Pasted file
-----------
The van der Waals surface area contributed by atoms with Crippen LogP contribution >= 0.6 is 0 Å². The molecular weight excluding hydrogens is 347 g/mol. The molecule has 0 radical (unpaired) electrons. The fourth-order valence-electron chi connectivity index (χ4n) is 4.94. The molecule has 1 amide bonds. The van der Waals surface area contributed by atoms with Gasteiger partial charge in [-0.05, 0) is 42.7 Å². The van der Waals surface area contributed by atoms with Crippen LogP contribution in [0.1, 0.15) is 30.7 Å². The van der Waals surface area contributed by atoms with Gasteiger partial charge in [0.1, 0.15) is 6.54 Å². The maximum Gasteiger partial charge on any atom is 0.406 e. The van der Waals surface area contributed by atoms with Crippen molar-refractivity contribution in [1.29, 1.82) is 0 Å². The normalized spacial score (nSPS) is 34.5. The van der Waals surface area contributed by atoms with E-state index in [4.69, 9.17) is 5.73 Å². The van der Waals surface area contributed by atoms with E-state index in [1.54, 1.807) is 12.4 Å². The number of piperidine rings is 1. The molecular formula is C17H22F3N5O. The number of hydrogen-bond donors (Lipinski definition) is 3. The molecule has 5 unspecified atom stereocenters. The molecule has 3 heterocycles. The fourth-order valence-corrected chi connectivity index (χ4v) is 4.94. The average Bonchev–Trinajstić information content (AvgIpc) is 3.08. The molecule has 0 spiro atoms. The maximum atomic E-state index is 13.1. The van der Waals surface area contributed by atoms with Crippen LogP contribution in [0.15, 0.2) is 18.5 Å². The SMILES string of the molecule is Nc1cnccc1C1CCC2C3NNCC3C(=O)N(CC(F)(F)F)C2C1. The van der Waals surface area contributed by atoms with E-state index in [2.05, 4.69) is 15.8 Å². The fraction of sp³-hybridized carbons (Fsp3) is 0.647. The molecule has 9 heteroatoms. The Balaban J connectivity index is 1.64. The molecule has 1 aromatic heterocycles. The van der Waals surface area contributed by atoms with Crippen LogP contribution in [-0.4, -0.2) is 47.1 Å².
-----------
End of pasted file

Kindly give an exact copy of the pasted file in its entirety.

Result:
The van der Waals surface area contributed by atoms with Crippen LogP contribution >= 0.6 is 0 Å². The molecular weight excluding hydrogens is 347 g/mol. The molecule has 0 radical (unpaired) electrons. The fourth-order valence-electron chi connectivity index (χ4n) is 4.94. The molecule has 1 amide bonds. The van der Waals surface area contributed by atoms with Gasteiger partial charge in [-0.05, 0) is 42.7 Å². The van der Waals surface area contributed by atoms with Crippen LogP contribution in [0.1, 0.15) is 30.7 Å². The van der Waals surface area contributed by atoms with Gasteiger partial charge in [0.1, 0.15) is 6.54 Å². The maximum Gasteiger partial charge on any atom is 0.406 e. The van der Waals surface area contributed by atoms with Crippen molar-refractivity contribution in [1.29, 1.82) is 0 Å². The normalized spacial score (nSPS) is 34.5. The van der Waals surface area contributed by atoms with E-state index in [4.69, 9.17) is 5.73 Å². The van der Waals surface area contributed by atoms with E-state index in [1.54, 1.807) is 12.4 Å². The number of piperidine rings is 1. The molecular formula is C17H22F3N5O. The number of hydrogen-bond donors (Lipinski definition) is 3. The molecule has 5 unspecified atom stereocenters. The molecule has 3 heterocycles. The fourth-order valence-corrected chi connectivity index (χ4v) is 4.94. The average Bonchev–Trinajstić information content (AvgIpc) is 3.08. The molecule has 0 spiro atoms. The maximum atomic E-state index is 13.1. The van der Waals surface area contributed by atoms with Crippen LogP contribution in [0.15, 0.2) is 18.5 Å². The SMILES string of the molecule is Nc1cnccc1C1CCC2C3NNCC3C(=O)N(CC(F)(F)F)C2C1. The van der Waals surface area contributed by atoms with E-state index in [2.05, 4.69) is 15.8 Å². The fraction of sp³-hybridized carbons (Fsp3) is 0.647. The molecule has 9 heteroatoms. The Balaban J connectivity index is 1.64. The molecule has 1 aromatic heterocycles. The van der Waals surface area contributed by atoms with Crippen LogP contribution in [-0.4, -0.2) is 47.1 Å².